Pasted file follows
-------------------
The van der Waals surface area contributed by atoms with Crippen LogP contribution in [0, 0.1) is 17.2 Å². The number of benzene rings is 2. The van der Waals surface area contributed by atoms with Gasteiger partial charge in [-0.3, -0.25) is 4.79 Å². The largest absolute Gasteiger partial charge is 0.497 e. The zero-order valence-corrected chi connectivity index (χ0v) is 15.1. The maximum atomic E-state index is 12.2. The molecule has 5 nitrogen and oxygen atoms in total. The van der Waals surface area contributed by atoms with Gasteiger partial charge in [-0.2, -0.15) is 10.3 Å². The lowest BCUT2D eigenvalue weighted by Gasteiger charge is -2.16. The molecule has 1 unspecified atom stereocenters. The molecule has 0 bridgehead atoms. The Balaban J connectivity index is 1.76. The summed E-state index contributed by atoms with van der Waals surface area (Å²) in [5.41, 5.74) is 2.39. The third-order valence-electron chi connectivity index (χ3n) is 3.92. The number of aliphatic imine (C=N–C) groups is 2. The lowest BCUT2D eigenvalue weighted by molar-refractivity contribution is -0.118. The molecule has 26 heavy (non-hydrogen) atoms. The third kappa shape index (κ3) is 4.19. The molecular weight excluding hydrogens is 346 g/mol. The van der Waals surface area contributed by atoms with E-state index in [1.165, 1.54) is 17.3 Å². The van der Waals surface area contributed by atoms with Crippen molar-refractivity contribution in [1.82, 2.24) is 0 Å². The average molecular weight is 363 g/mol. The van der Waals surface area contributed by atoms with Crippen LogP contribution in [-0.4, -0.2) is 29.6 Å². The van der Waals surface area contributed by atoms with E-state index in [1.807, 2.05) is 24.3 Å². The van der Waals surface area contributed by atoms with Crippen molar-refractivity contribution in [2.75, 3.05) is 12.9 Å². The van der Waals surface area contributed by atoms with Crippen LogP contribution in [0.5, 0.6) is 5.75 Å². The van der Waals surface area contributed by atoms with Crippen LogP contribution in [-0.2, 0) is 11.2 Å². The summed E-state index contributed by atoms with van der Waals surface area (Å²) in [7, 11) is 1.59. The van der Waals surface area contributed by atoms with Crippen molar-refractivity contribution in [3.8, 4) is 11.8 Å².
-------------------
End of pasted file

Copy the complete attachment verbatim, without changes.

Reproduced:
The van der Waals surface area contributed by atoms with Crippen LogP contribution in [0, 0.1) is 17.2 Å². The number of benzene rings is 2. The van der Waals surface area contributed by atoms with Gasteiger partial charge in [-0.3, -0.25) is 4.79 Å². The largest absolute Gasteiger partial charge is 0.497 e. The zero-order valence-corrected chi connectivity index (χ0v) is 15.1. The maximum atomic E-state index is 12.2. The molecule has 5 nitrogen and oxygen atoms in total. The van der Waals surface area contributed by atoms with Gasteiger partial charge in [-0.2, -0.15) is 10.3 Å². The lowest BCUT2D eigenvalue weighted by Gasteiger charge is -2.16. The molecule has 1 unspecified atom stereocenters. The molecule has 0 bridgehead atoms. The Balaban J connectivity index is 1.76. The summed E-state index contributed by atoms with van der Waals surface area (Å²) in [5.41, 5.74) is 2.39. The third-order valence-electron chi connectivity index (χ3n) is 3.92. The number of aliphatic imine (C=N–C) groups is 2. The lowest BCUT2D eigenvalue weighted by molar-refractivity contribution is -0.118. The molecule has 26 heavy (non-hydrogen) atoms. The third kappa shape index (κ3) is 4.19. The molecular weight excluding hydrogens is 346 g/mol. The van der Waals surface area contributed by atoms with E-state index in [1.165, 1.54) is 17.3 Å². The van der Waals surface area contributed by atoms with Crippen molar-refractivity contribution in [1.82, 2.24) is 0 Å². The average molecular weight is 363 g/mol. The van der Waals surface area contributed by atoms with Crippen LogP contribution in [-0.4, -0.2) is 29.6 Å². The van der Waals surface area contributed by atoms with E-state index in [1.807, 2.05) is 24.3 Å². The van der Waals surface area contributed by atoms with Crippen molar-refractivity contribution in [2.75, 3.05) is 12.9 Å². The van der Waals surface area contributed by atoms with Crippen LogP contribution in [0.5, 0.6) is 5.75 Å². The van der Waals surface area contributed by atoms with Crippen LogP contribution in [-0.2, 0) is 11.2 Å². The summed E-state index contributed by atoms with van der Waals surface area (Å²) in [7, 11) is 1.59. The van der Waals surface area contributed by atoms with Crippen molar-refractivity contribution in [3.8, 4) is 11.8 Å².